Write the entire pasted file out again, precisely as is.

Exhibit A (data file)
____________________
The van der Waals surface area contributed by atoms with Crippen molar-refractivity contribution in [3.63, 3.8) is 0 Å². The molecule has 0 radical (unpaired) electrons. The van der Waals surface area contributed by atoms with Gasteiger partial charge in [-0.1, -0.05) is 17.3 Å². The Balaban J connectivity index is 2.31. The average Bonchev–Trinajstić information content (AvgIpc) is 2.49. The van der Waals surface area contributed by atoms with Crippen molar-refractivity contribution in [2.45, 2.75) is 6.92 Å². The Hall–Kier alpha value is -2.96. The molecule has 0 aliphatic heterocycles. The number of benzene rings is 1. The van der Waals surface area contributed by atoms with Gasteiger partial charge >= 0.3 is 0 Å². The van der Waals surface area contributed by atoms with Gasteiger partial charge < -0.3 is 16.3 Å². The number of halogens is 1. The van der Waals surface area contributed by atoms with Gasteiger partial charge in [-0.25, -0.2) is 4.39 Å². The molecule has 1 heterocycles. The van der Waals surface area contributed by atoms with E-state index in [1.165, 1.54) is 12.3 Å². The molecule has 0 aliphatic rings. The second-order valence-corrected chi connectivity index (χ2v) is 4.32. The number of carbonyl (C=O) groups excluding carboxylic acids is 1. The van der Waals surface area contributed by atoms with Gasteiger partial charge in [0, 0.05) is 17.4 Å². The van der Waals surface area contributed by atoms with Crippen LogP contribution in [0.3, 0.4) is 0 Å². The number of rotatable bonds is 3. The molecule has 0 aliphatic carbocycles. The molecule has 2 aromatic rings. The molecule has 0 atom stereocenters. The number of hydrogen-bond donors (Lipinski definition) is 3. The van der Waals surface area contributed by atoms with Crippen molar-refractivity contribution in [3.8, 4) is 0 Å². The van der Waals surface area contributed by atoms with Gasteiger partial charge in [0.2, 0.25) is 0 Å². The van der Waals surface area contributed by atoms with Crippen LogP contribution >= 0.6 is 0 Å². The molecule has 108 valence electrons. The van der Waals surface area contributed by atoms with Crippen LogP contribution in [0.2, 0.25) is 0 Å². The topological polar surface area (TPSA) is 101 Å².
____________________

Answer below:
The van der Waals surface area contributed by atoms with Crippen molar-refractivity contribution in [3.63, 3.8) is 0 Å². The molecule has 0 radical (unpaired) electrons. The van der Waals surface area contributed by atoms with Gasteiger partial charge in [-0.1, -0.05) is 17.3 Å². The Balaban J connectivity index is 2.31. The average Bonchev–Trinajstić information content (AvgIpc) is 2.49. The van der Waals surface area contributed by atoms with Crippen molar-refractivity contribution in [2.45, 2.75) is 6.92 Å². The Hall–Kier alpha value is -2.96. The molecule has 0 aliphatic heterocycles. The number of benzene rings is 1. The van der Waals surface area contributed by atoms with Gasteiger partial charge >= 0.3 is 0 Å². The van der Waals surface area contributed by atoms with Gasteiger partial charge < -0.3 is 16.3 Å². The number of halogens is 1. The van der Waals surface area contributed by atoms with Gasteiger partial charge in [-0.25, -0.2) is 4.39 Å². The molecule has 1 heterocycles. The van der Waals surface area contributed by atoms with E-state index in [1.165, 1.54) is 12.3 Å². The molecule has 0 aliphatic rings. The second-order valence-corrected chi connectivity index (χ2v) is 4.32. The number of carbonyl (C=O) groups excluding carboxylic acids is 1. The van der Waals surface area contributed by atoms with Gasteiger partial charge in [0, 0.05) is 17.4 Å². The van der Waals surface area contributed by atoms with Crippen LogP contribution in [0.3, 0.4) is 0 Å². The number of rotatable bonds is 3. The molecule has 0 aliphatic carbocycles. The molecule has 2 aromatic rings. The molecule has 0 atom stereocenters. The number of hydrogen-bond donors (Lipinski definition) is 3. The van der Waals surface area contributed by atoms with Crippen molar-refractivity contribution in [3.8, 4) is 0 Å². The van der Waals surface area contributed by atoms with Gasteiger partial charge in [0.2, 0.25) is 0 Å². The van der Waals surface area contributed by atoms with Crippen LogP contribution >= 0.6 is 0 Å². The molecule has 108 valence electrons. The van der Waals surface area contributed by atoms with Crippen LogP contribution in [0.2, 0.25) is 0 Å². The topological polar surface area (TPSA) is 101 Å².